#7 Tough Customers React to Previous Experiences

Have you ever had a customer refuse to talk with you or strongly object when you greet them? Let’s say your initial greet is, “Hi! Welcome!” To which they respond, “If I need you, then I’ll call you!” Then they shove their phone in your face, do a 90-degree turn, and storm down the aisle in an annoyed manner.

Why do some shoppers behave in such an unfriendly way? Most of the time, it’s because they’ve had poor experiences with other salespeople who’ve been pushy, self-serving, and unprofessional. The situation might be entirely different when you attempt to re-approach them later. But if you sense that you are getting the cold shoulder again, ask, “Do you still need some time on your own?” I found that technique usually works very well!

#8 Strive to Make Everyone a “Repeat” Customer

There are only two types of customers: first-time and repeat buyers. Every top salesperson gets most of their volume from repeat customers! If asked, “How would you define a truly great salesperson?” My answer would be, “Someone who does such a great job helping their customers make a properly informed decision that a large part of their business comes from their satisfied repeat customers!”

To bring home this point in dramatic fashion, I suggest that managers offer a spiff to reward salespeople for each repeat customer sale. Then, when tracking total monthly sales per salesperson, break out sales from repeat customers. If you post those numbers, you will quickly see exactly what I mean, and more importantly, so will they!

#9 Be a Team Player, Help Others Become Better

When new salespeople complete orientation training, they acquire a great deal of knowledge. However, there is still much more to learn! There’s only so much that a person can initially handle and process.

After all, it can be quite overwhelming to learn about the business, its rules and regulations, how to handle a sale, credit plans, insurance plans, the computer system, the selling process, and all the things offered!

New salespeople need the help of managers and more experienced salespeople to show them how to present furniture in the best way and to learn the natural “step-ups” and “step-downs” in the mattress department. A bit of help can often make a huge difference in their performance and lives! Senior staff members should offer help whenever they can. Always ask permission. For example, say, “Is there something you’d like to know a little more about?”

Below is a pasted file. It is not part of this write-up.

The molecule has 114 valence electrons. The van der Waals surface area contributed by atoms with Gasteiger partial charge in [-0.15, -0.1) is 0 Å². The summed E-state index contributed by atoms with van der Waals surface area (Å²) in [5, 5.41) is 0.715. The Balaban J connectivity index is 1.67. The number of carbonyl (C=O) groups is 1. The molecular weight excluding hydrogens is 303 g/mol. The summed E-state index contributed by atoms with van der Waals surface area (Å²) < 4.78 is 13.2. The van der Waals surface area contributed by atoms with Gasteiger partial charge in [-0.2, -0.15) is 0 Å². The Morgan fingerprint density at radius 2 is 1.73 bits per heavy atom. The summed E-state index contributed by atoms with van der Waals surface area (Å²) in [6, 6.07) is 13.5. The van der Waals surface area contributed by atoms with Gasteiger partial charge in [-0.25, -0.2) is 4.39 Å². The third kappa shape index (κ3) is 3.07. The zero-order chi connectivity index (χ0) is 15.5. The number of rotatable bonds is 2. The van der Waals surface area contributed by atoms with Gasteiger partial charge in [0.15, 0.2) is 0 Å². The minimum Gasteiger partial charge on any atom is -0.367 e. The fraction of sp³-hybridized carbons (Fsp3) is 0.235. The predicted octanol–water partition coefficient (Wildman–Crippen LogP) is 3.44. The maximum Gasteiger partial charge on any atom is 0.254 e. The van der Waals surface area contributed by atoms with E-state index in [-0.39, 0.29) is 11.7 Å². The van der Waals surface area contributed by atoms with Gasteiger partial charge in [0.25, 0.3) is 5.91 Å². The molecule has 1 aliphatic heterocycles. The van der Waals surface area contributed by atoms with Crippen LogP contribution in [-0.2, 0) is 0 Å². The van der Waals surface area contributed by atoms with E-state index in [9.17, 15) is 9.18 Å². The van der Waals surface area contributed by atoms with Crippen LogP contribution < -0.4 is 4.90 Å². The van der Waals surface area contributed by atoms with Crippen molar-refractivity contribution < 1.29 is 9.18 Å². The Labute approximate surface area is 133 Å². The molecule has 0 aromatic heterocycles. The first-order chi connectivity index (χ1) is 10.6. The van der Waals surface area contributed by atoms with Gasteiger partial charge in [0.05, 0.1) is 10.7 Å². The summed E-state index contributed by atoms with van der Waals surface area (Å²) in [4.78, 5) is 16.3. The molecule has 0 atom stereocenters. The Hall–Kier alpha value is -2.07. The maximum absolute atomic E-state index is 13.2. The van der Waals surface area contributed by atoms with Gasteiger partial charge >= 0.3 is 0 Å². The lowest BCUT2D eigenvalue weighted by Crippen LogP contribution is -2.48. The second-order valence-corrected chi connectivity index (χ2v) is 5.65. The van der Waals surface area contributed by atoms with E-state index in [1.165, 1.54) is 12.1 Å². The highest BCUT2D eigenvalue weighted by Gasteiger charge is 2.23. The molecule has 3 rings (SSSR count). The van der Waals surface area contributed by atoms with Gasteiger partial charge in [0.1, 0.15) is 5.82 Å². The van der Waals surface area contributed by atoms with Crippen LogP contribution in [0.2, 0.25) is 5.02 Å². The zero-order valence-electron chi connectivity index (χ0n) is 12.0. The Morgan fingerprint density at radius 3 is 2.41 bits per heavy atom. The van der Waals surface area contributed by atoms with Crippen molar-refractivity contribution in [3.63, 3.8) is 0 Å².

“When you get a little bit better at selling, you will start to earn a lot more! By improving your sales skills by just 20% you can easily make 30% more!”

#10 Develop a Sales Culture of Sharing Knowledge

There is something extra special about a store where a collective effort is made to help everyone improve. Customers immediately sense and react positively to this kind of open and friendly atmosphere. Managers can help stimulate knowledge sharing and improve salespeople’s daily focus by asking questions such as, “Team, how many different good uses can you come up with for a nightstand?’’ Here’s another, “What’s the phrase that works best for you to get someone to test a mattress when they didn’t come in for one?” Ask them to write down their answers and share them with you at the end of the day, then present them at your next sales meeting.

#11 Help Your Management

Salespeople should view store management as part of the sales team! Quite often, store cultures have an “Us-vs-Them” mindset. Managers carry tremendous workloads. They handle problem customers and difficult employees, diffuse “touchy” delivery situations, try to prevent cancellations and deal with difficult service issues. They are under daily pressure to hit sales and operations goals and must quickly switch gears to close sales, greet customers, coach, and, of course, present informative and motivational sales meetings! Therefore, everything works better when salespeople support managers. Human nature is such that when you go out of your way to help someone, they will do the same for you. That’s called “winning as a team!”

#12 Be a Positive Influence on Everybody!

I still recall the warm greeting from a friendly salesperson when I arrived at a store many years ago for a job interview. He had a big smile and a genuinely warm demeanor. It made me feel like I wanted to come to work there, even before I had learned anything else about the store. Every time I passed by that salesperson at work, I recalled that feeling from when I first met him. They say, “The first impression always makes a lasting impression.” You never know how much the first impression you make can impact someone’s life!


About Scott Morris

Scott Morris worked for the four largest furniture retail chains in America as a store manager and sales trainer. He is the owner of HSM Publishing. His mission is to stop the high sales associate turnover rate within the furniture industry. He has written and published six books on various topics, in addition to the “Sales Questions” laminate, and designed and produced the advanced level sales training course titled “The Best Furniture Sales Training Ever!!!” He also produced 12 insightful customer “handouts” designed to bring back the “75 percent who leave without buying.” Questions about this article or any aspect of sales education can be directed to him at hsm7777@att.net or visit TheBestFurnitureSalesEver.com.